Whether you know them as French, waxpod, string, snap, haricot, flageolet or green beans, a summer vegetable garden is seldom complete without them
They are simple to grow, tasty and highly nutritious - so what better reasons could there be for you to make room for a few on your veg patch?
You'll find the taste of home-grown beans far superior to those you can buy in shops and you can grow a wide range of different varieties not suitable for commercial production.
There are two main forms of French bean - dwarf and climbing.
The former grow into small, bushy plants, while the latter, like runner beans, will wind themselves around the nearest support and can reach up to 2.5m (8ft) in height.
Dwarf beans are a safer bet for beginners, as they are easier to care for, but climbers have the potential to produce a much higher yield.
The trick to getting a successful crop lies in good soil preparation, as well as regular feeding and watering during the long summer months.
These fast-growing plants prefer a sunny, sheltered position with protection from cold winds.
Choose a new site for planting each year, as beans are prone to rotting diseases that can build up in the soil over time.
Both climbers and bushes like a rich soil which has had plenty of organic material dug into it.
Digging should be to a spade and a half's depth, incorporating well-rotted compost or manure during the process.
This should preferably be a month or so in advance of sowing or planting so that the matter has time to fully break down.
French beans are very tender, so unless you've got a greenhouse it's best to wait until the last frost has passed before sowing.
Once you have prepared your ground, use pegs and string to mark out a straight row and make a 5cm (2in) deep furrow along it, using a trowel.
Leave 1m (3ft) between every second row so you'll have enough space to get to your crops once they're fully grown.
Sow one seed every 15cm (6in), watering the bed well afterwards.
After about three weeks, remove weaker seedlings to leave stronger specimens 30cm (1ft) apart.
If you've got a greenhouse, French beans can be sown under cover in pots in mid-April and planted out once all danger of frost has passed (usually mid to late May).
Sow a single seed per pot in seed and cutting compost at a depth of 4cm (1½in).
Water well until the compost is thoroughly damp and make sure it stays moist (the seeds may not germinate if it dries out).
Sowing seeds indoors can give the plants a faster and more reliable start but it's important that they are properly acclimatised to the cooler outdoor conditions before planting them out.
Start off by putting them outside for an hour or two on a sunny day, then gradually increase the length of time on successive days to get them used to being outside.
When you eventually plant the young plants out in your beds, set them about 30cm (1ft) apart and provide the appropriate support.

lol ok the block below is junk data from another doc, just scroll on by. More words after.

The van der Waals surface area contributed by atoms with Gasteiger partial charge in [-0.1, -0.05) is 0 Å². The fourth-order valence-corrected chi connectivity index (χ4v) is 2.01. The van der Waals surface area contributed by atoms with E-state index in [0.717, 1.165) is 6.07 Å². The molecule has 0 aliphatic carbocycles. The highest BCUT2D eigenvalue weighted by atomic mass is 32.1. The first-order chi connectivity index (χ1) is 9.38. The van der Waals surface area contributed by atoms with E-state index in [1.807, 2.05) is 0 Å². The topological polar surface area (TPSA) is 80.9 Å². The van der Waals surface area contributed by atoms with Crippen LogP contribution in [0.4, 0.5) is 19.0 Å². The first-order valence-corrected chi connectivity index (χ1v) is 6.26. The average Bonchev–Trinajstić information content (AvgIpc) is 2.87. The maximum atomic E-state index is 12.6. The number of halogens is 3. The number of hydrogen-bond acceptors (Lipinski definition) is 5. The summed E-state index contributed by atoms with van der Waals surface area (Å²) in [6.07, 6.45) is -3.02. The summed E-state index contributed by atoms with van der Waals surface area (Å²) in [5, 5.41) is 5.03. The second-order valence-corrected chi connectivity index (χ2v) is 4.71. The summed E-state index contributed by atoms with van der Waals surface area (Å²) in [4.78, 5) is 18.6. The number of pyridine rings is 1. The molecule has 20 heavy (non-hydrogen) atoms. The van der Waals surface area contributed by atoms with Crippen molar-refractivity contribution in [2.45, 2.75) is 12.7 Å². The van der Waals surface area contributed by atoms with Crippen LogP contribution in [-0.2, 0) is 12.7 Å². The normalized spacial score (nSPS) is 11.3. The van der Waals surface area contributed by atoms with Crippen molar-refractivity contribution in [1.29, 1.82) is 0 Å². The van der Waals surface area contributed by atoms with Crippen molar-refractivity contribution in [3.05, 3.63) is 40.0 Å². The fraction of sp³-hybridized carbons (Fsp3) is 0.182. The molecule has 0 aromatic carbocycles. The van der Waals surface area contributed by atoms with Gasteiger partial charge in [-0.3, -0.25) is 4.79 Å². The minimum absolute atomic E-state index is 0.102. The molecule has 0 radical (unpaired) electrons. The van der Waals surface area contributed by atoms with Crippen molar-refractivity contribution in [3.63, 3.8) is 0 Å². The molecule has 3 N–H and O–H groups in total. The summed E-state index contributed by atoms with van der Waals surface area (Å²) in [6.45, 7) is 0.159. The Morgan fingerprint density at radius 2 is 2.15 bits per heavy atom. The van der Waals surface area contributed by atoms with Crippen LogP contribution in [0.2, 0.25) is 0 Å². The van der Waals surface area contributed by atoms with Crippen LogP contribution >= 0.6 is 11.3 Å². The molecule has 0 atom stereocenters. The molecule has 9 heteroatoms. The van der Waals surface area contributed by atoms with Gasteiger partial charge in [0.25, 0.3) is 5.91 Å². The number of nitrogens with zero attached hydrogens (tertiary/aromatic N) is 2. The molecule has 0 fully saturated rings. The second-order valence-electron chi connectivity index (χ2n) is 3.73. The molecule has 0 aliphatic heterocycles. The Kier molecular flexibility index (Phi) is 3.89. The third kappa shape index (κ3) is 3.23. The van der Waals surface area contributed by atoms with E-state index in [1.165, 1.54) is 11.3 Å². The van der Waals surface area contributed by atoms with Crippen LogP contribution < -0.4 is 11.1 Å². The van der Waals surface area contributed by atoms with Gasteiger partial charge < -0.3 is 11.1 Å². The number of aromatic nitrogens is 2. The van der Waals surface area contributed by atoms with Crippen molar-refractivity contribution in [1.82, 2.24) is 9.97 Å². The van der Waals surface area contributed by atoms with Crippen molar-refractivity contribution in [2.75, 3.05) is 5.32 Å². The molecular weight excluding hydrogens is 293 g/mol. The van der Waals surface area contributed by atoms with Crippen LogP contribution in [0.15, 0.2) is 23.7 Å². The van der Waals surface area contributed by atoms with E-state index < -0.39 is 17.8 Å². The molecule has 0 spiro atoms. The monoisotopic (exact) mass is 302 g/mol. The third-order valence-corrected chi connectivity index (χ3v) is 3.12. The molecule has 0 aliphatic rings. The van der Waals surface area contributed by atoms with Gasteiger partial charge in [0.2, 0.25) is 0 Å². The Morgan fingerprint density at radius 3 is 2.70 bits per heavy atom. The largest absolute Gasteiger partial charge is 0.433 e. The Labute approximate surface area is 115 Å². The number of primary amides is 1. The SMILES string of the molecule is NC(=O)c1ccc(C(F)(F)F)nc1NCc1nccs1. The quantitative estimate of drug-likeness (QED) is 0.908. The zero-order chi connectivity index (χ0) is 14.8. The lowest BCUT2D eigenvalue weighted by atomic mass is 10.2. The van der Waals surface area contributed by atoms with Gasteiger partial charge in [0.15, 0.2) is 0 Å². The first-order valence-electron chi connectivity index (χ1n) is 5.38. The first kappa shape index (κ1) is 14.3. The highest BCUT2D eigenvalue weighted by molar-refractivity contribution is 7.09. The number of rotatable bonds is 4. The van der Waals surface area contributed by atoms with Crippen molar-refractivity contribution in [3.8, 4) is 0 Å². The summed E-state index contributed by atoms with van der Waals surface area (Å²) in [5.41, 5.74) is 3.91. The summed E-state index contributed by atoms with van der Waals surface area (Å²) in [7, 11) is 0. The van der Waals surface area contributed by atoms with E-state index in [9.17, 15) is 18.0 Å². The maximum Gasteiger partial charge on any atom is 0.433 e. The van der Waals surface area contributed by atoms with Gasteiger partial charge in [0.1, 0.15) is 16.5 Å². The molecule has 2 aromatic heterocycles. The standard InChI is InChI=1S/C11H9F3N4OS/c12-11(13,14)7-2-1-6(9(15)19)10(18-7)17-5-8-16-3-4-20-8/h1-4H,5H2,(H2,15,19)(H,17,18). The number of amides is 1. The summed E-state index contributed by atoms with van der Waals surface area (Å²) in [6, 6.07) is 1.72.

The traditional (and, many argue, best-looking) approach for climbing beans is a wigwam made from four or five equal-length straight canes, inserted into the ground and tied together at the top.
Twist some gardening twine round them too, as this will give the growing plants more to grab hold of.
Alternatively the canes can be set out in rows. They will need to be a minimum of 1.8m (6ft) in length.
Most gardening text books will tell you bush types don't require support, but the weight of the pods can cause them to drag on the ground, where they're more easily attacked by slugs and other pests.
They are best planted among a supporting layer of twiggy sticks.
If your soil has been properly prepared, the only regular attention your crop will need is regular watering in very dry conditions (especially once the flower buds start to develop).
A fortnightly dose of a fertiliser formulated for tomatoes will help encourage good growth.
Pinch out the growing tips of the plants once they reach the top of their supports to keep them at a manageable height, and weed between them every few days.
French beans are ready for harvesting from mid-July onwards, with their cropping season lasting until October depending on when they were sown.
Pick them when they are young and tender (using scissors to cut the stalks close to the tip of the bean), as they turn stringy if they're left on the plant for too long.
Their length is not a reliable indication of their readiness; instead, focus on their texture.
They are past their best once the skin is coarsely textured and the beans inside begin to show through like small marbles.
Harvest regularly to encourage further cropping.
French beans are available in many forms and colours that include both climbing varieties and dwarf types.
A reliable climber that will reach around 1.5 to 1.8m (5 to 6ft) in height. Produces broad, fleshy, bright yellow pods.
A high-yielding climbing variety that provides a heavy crop of delicious, long, flat pods for several months.
Popular dwarf variety that grows to around 60cm (2ft). Produces extremely tasty slim pods that are good for freezing.
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